This is generalized to vector-valued functions : There is an arbitrary set, a real or complex normalized space with the norm . The set of functions defined on which are restricted with respect to the norm in is called and a norm is introduced on with which in turn makes a normalized space. Then a function sequence with defined functions is uniformly restricted if and only if the sequence is a subset of and is restricted as a subset of . ${\ displaystyle D}$${\ displaystyle Z}$${\ displaystyle \ | \ cdot \ | _ {Z} \ colon Z \ to \ mathbb {R} ^ {+}}$${\ displaystyle D}$${\ displaystyle Z}$${\ displaystyle B (D)}$${\ displaystyle B (D)}$${\ displaystyle \ | f \ | _ {\ infty}: = \ sup \ {\ | f (x) \ | _ {Z}: x \ in D \}}$${\ displaystyle B (D)}$${\ displaystyle D}$${\ displaystyle B (D)}$${\ displaystyle (B (D), \ | \ cdot \ | _ {\ infty})}$

An evenly restricted sequence of functions is necessarily also restricted point by point.

### Locally uniform limitation

A sequence of functions is locally evenly restricted to an open set , if an open environment and a constant exist for each , so that applies to all and all . ${\ displaystyle f_ {i} \ colon D \ to \ mathbb {R}; i \ in \ mathbb {N}}$${\ displaystyle A \ subset D}$${\ displaystyle x_ {0} \ in A}$${\ displaystyle U (x_ {0})}$${\ displaystyle c \ in \ mathbb {R}}$${\ displaystyle \ left | f_ {i} (x) \ right | \ leq c}$${\ displaystyle i \ in \ mathbb {N}}$${\ displaystyle x \ in U (x_ {0})}$

## Convergence terms

The limit value of a function sequence is called the limit function . Since the function sequences occurring in the applications can behave very differently as the index increases, it is necessary to introduce a large number of different convergence terms for function sequences. From a more abstract point of view it is mostly a question of the convergence with regard to certain norms or general topologies on the corresponding function spaces ; however, other concepts of convergence appear occasionally. ${\ displaystyle f}$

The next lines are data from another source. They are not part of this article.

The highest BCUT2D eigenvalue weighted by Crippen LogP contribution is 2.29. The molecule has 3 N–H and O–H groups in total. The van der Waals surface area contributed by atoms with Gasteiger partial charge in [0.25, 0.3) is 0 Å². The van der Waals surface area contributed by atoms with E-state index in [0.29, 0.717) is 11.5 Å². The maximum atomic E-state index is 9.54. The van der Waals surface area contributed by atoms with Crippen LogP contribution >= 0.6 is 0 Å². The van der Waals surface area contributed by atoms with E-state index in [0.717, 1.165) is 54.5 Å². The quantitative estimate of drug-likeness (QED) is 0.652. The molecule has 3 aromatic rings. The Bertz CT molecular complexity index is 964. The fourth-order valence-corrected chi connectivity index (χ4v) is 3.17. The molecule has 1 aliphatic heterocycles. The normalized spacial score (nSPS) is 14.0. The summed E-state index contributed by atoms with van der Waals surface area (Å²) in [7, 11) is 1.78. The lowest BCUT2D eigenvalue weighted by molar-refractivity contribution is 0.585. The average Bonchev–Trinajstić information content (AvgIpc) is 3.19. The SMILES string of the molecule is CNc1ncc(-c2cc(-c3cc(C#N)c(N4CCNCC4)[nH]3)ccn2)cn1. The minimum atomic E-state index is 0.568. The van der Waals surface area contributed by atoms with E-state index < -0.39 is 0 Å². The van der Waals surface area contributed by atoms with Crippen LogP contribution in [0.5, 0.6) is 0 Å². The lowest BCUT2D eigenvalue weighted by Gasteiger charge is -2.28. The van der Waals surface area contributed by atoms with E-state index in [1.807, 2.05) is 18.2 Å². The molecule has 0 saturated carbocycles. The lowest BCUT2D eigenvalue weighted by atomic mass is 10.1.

The various concepts of convergence differ mainly in the implied properties of the limit function. The most important are:

### Classic convergence terms

#### Point-by-point convergence

Does the point-by-point limit exist

${\ displaystyle f (x) = \ lim _ {n \ to \ infty} f_ {n} (x)}$

at every point of the domain, the sequence of functions is called point-wise convergent. For example ${\ displaystyle x}$

${\ displaystyle \ lim _ {n \ to \ infty} \ cos ^ {2n} x = {\ begin {cases} 1 & x = \ pi k, \ k \ in \ mathbb {Z} \\ 0 & \ mathrm {otherwise} , \ end {cases}}}$

the limit function is therefore discontinuous.

#### Uniform convergence

A sequence of functions is uniformly convergent to a function if the maximum differences between and converge to zero. This concept of convergence is convergence in the sense of the supremacy norm . ${\ displaystyle (f_ {n}) _ {n}}$${\ displaystyle f}$${\ displaystyle f_ {n}}$${\ displaystyle f}$

Uniform convergence implies some properties of the limit function if the sequence members have them:

• The uniform limit of continuous functions is continuous.
• The uniform limit of a sequence (Riemann or Lebesgue) integrable functions on a compact interval is (Riemann or Lebesgue) integrable, and the integral of the limit function is the limit of the integrals of the sequence members: If uniformly converges to , then the following applies${\ displaystyle (f_ {n}) _ {n}}$${\ displaystyle f}$
${\ displaystyle \ lim _ {n \ to \ infty} \ int _ {a} ^ {b} f_ {n} = \ int _ {a} ^ {b} f.}$